Perso-Arabic script


Perso-Arabic script

The Perso-Arabic script is a writing system that is based on the Arabic alphabet. Originally being used exclusively for the Arabic language, the Arabic script was modified to match the demands of being a writing system for the Persian language, adding four letters: پ IPA| [p] , چ IPA| [ʧ] , ژ IPA| [ʒ] , and گ IPA| [g] . Many languages which use the Perso-Arabic script add additional letters. The Perso-Arabic script has been applied, beside the Persian alphabet itself, to the Urdu alphabet, Kurdish Sorani alphabet, Ottoman Turkish alphabet, Balochi alphabet, Punjabi Shahmukhi script, Tatar, Azeri, Tajik-Persian Alphabet and several others.

In order to represent non-Arabic sounds, new letters were created by adding dots, lines, and other shapes to existing letters. For example, the retroflex sounds of Urdu are represented orthographically by adding a small ط above their non-retroflex counterparts: د IPA| [d̪] and ڈ IPA| [ɖ] . The voiceless retroflex fricative IPA| [ʂ] of Pashto is represented in writing by adding a dot above and below the س IPA| [s] letter, resulting in ښ. The close central rounded vowel IPA| [ʉ] of Kurdish is written by writing two ﻭ IPA| [u] , resulting in ﻭﻭ.

The Perso-Arabic script is exclusively written cursively. That is, the majority of letters in a word connect to each other. This is also implemented on computers. Whenever the Perso-Arabic script is typed, the computer connects the letters to each other. Unconnected letters are not widely accepted.

There are many Arabic-derived alphabets which were not influenced by the Perso-Arabic script, including Jawi (used for Malay), Sorabe (Malagasy), and many alphabets used in Northern Africa. These alphabets used other innovations for writing such common sounds as IPA| [p] and IPA| [g] , instead of the Perso-Arabic letters پ and گ, although the Jawi script does use the same symbol for IPA| [ʧ] ( چ ).

A characteristic feature of this script, possibly tracing back to Ancient Egyptian hieroglyphics, is that vowels are underrepresented. For example, in Classical Arabic, of the six vowels, the three short ones are normally omitted entirely (except in the Qur`aan), while the three long ones are represented ambiguously by certain consonants. Only Kashmiri, Uyghur and Kurdish, of the many languages using adaptations of this script, regularly indicate all vowels.

Letters

Below are the 32 letters of Persian.

Changes from the Arabic writing system

The following is a list of differences between the Arabic writing system and the Persian writing system:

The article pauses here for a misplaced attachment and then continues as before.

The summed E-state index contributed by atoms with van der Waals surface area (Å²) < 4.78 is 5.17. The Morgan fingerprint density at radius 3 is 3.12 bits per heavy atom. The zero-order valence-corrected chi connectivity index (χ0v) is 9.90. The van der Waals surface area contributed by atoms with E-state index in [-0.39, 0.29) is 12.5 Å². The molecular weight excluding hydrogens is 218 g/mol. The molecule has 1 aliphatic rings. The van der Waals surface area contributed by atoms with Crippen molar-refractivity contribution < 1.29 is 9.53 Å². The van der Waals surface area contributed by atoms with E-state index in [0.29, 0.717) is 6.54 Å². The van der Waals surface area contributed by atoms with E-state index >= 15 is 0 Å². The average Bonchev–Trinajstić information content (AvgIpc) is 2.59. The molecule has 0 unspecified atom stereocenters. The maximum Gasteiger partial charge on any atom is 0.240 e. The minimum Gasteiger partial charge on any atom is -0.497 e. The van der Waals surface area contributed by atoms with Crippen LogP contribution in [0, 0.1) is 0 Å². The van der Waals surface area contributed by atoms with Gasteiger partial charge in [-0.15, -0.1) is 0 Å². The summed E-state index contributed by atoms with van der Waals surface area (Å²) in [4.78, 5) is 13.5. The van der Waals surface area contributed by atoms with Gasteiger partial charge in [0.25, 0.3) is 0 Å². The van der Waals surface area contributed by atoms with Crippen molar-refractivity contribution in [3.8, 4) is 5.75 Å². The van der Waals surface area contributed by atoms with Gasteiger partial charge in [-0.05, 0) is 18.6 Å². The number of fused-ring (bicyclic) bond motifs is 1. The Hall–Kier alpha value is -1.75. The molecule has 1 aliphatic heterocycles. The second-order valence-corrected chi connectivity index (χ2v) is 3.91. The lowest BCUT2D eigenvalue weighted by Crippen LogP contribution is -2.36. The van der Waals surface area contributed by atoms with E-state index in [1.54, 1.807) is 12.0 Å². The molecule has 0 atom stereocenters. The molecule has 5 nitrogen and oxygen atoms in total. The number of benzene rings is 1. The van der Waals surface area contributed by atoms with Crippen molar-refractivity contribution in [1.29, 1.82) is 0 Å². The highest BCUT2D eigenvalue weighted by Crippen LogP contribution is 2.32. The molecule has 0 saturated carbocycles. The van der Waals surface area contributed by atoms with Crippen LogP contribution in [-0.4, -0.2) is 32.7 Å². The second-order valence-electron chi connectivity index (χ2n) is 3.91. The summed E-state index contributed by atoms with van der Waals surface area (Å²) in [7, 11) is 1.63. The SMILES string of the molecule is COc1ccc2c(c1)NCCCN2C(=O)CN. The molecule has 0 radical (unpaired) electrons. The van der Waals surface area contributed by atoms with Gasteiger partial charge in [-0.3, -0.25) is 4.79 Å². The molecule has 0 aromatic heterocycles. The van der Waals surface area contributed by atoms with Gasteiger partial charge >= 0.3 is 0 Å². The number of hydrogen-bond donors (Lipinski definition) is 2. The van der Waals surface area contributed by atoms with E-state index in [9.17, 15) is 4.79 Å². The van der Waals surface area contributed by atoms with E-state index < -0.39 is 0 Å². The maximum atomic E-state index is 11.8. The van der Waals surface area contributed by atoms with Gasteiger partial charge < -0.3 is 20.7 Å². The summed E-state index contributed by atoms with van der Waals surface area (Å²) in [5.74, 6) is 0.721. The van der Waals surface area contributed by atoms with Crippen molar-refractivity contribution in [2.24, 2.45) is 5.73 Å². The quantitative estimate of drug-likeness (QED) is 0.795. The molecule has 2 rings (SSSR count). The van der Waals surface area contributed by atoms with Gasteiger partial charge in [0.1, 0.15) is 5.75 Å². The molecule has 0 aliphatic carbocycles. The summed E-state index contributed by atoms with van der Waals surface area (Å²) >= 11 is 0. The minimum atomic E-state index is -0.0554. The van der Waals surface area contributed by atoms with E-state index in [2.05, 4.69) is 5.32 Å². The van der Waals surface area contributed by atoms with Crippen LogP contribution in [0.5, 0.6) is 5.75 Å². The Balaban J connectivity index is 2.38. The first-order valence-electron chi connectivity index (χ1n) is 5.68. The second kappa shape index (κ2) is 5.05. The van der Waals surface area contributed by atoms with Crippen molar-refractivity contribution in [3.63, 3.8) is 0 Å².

# A "hamza" (ء) is not written above an "alif" (ا) to denote a "zabar" or "pesh" and below to denote a "zer".
# A "hamza" is not typically written in the final "kaaf" (ک).
# A "hamza" is not typically written in Persian to separate two vowels. For example, the word "chaai" (tea) is written چای. In Persian grammar, words ending in "yeh" versus "hamza"-"yeh" have different grammatical meanings. For example, کتابهای means "the books of," whereas کتابهائی means "some books." In Arabic, a "hamza" is used in words to separate two vowels. For example, the word "aljazaaer" (Algeria) is written الجزائر. In Persian, this convention is dropped unless the word originates from Arabic.
# The Arabic letter "taa marbuuta" (ة) is usually changed to a "taa" (ت) because "taa marbuuta" is a grammatical construct in Arabic denoting femininity. Since Persian grammar lacks gender constructs, the "taa marbuuta" is not necessary and is only kept to maintain fidelity to the original Arabic spelling.
# Two dots are removed in the final "yeh" (ی). Arabic differentiates the final "yeh" with the two dots and "alif maqsura", which is written like a final "yeh" without two dots. Because Persian drops the two dots in the final "yeh", the "alif maqsura" cannot be differentiated from the normal final "yeh". For example, the name "Musa" (Moses) is written موسی. Whether the final letter in "Musa" denotes a Persian "yeh" or an "alif maqsura" cannot be determined.
# The letters "cheh" (چ), "peh" (پ), "zheh"/"jheh" (ژ), and "gaaf" (گ) are added because Arabic lacks these phonemes, yet they occur in the Persian language. (Semitic languages like Arabic and Hebrew do not have separate phonemes for P/F or J/G. These phonetic differences are required by Persian.)

Word boundaries

Typically words are separated from each other by a space. Certain morphemes (such as the plural ending '-hā') are written without a space but separated from the previous word with a zero-width non-joiner.

Languages using the Perso-Arabic script

Current Use
* Azerbaijani
* Balochi
* Gilaki
* Kashmiri
* Kazakh In China and Iran
* Kurdish (Kurmanji dialect in Iran and Iraq, Soranî dialect)
* Kyrgyz in China and Afghanistan
* Mazandarani
* Persian, except Tajik dialect
* Western Punjabi (Shahmukhi script)
* Sindhi
* Turkmen
* Urdu
* Uzbek in China and Afghanistan
* Uyghur

Former Use
A number of languages have used the Perso-Arabic script before, but have since changed.
* Azerbaijani in the Republic of Azerbaijan (changed first to Latin, then Cyrillic)
* Chaghatay Turkic (changed first to Latin, then Cyrillic)
* Turkish (changed to Latin)
* Tajik (changed first to Latin, then Cyrillic)
* Turkmen in the republic of Turkmenistan (changed first to Latin, then Cyrillic)
* Uzbek (changed first to Latin, then Cyrillic)

ee also

* Arabic alphabet
* Scripts used for Persian
* Persian phonology
* Ottoman Turkish language
* History of the Arabic alphabet
* List of languages using Arabic script
* Nastaʿlīq
* Shahmukhi
* Urdu alphabet
* Ajami script

External links

* [http://freenet-homepage.de/prilop/persian-alphabet.html Persian Alphabet]
* [http://www.laits.utexas.edu/rfpit/persianword/numbers.htm Persian numerals]
* [http://www.persianlanguage.ir Persian language] (Persian)


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